Not long ago, Jen Guarino looked around her J.W. Hulme handbag company in St. Paul and realized something was missing.

"We lost a whole generation of skill development," Guarino said. After 30 years of outsourcing, the U.S. garment and textiles industry is short on workers who know how to cut leather, stitch silk and bind seams into beautiful purses and garments ready for the showroom floor.

With older textile workers retiring, "We are running at an incredible rate right now and we can't find skilled labor," Guarino said. Determined to fix the problem, she tapped community colleges, hired interns and then convened industry friends for a brainstorming session.

The result is the Makers Coalition, a group of 16 midwestern manufacturers determined to create jobs by teaching American students to use industrial cutters, steamers and factory sewing machines to fabricate garments, purses, satchels, bedding and other products, right here in the United States.

The first 22-week course starts Wednesday at Dunwoody College of Technology in Minneapolis. Tuition is $3,600, but most students will receive scholarships. The first class has 20 students.

While the Makers Coalition was founded by Guarino, the CEO of J.W. Hulme Co., she is not in this alone.

Lifetrack Resources, a St. Paul-based nonprofit, applied for and won a $75,000 Twin Cities United Way grant to cover scholarships. Dunwoody College of Technology helped with the curriculum, workshop space and some equipment.

Other businesses joining the coalition include handbag maker Urban Junket, the northeast Minneapolis luxury sleepwear company Sophia Graydon, dance-costume maker Kellé Cos., sewing contractor Airtex Design Group and Pierrepont Hicks, which makes men's silk ties, boots and blankets.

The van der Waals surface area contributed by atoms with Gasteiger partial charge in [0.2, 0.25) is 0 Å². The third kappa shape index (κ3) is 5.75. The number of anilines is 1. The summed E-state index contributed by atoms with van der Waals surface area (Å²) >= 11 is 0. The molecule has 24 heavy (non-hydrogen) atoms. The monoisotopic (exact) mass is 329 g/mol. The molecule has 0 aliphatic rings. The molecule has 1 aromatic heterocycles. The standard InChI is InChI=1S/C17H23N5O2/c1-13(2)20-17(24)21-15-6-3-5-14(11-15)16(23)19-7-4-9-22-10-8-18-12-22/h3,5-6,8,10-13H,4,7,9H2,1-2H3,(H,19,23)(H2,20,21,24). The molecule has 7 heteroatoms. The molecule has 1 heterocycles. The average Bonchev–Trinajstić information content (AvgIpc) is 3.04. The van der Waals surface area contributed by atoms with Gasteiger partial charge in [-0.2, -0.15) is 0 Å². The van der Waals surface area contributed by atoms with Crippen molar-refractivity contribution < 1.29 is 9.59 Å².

Students going through the program will learn to cut patterns, use industrial-grade sewing machines and handle materials ranging from dainty silks and chiffons to coarse leather and thick canvas.

"The real strength of this training is that it is being developed in close collaboration with industry leaders and local business owners," said Tatjana Hutnyak, business services manager at Lifetrack Resources. "Program graduates will gain a specific skill set that is a great fit and is in direct demand by employers."

Coalition businesses said they hope to hire graduates. Others hope they can develop enough new local talent to lure overseas sewing contracts stateside.

"There are hundreds of thousands of people out of work in the white-collar sector and beyond, while we have a crisis-level lack of skilled workers in U.S. manufacturing,'' Guarino said. "We need to quickly redress that balance and begin repairing manufacturing for the future."

Instruction will focus on industry standards, material handling, proper cutting and sewing techniques, equipment and tips of the trade. In addition to course work, students will intern at coalition businesses to gain hands-on experience.

Monica Nassif, owner of Sophia Graydon, said she's looking forward to training an intern in the art of handling fine and exacting fabrics.

Nassif's eight full- and part-time workers currently design, cut, pin and sew sleepwear samples in Minneapolis. Full production for the line of high-end cashmere, silk, linen and cotton lounge wear takes place in New York.

"They do some beautiful work in New York. But I'd prefer to have the work done here," Nassif said. "This Dunwoody program is really geared toward production."

Upon graduation, students will receive an industry certificate as a sewing and production specialist. The hope is that graduates will find permanent jobs in the garment or sewing industry that pay $12 to $16 an hour.

While classes formally start this month, the project has been a long time coming. Coalition members held their first brainstorming session nearly a year ago and then formed a board of directors.

Dee DePass • 612-673-7725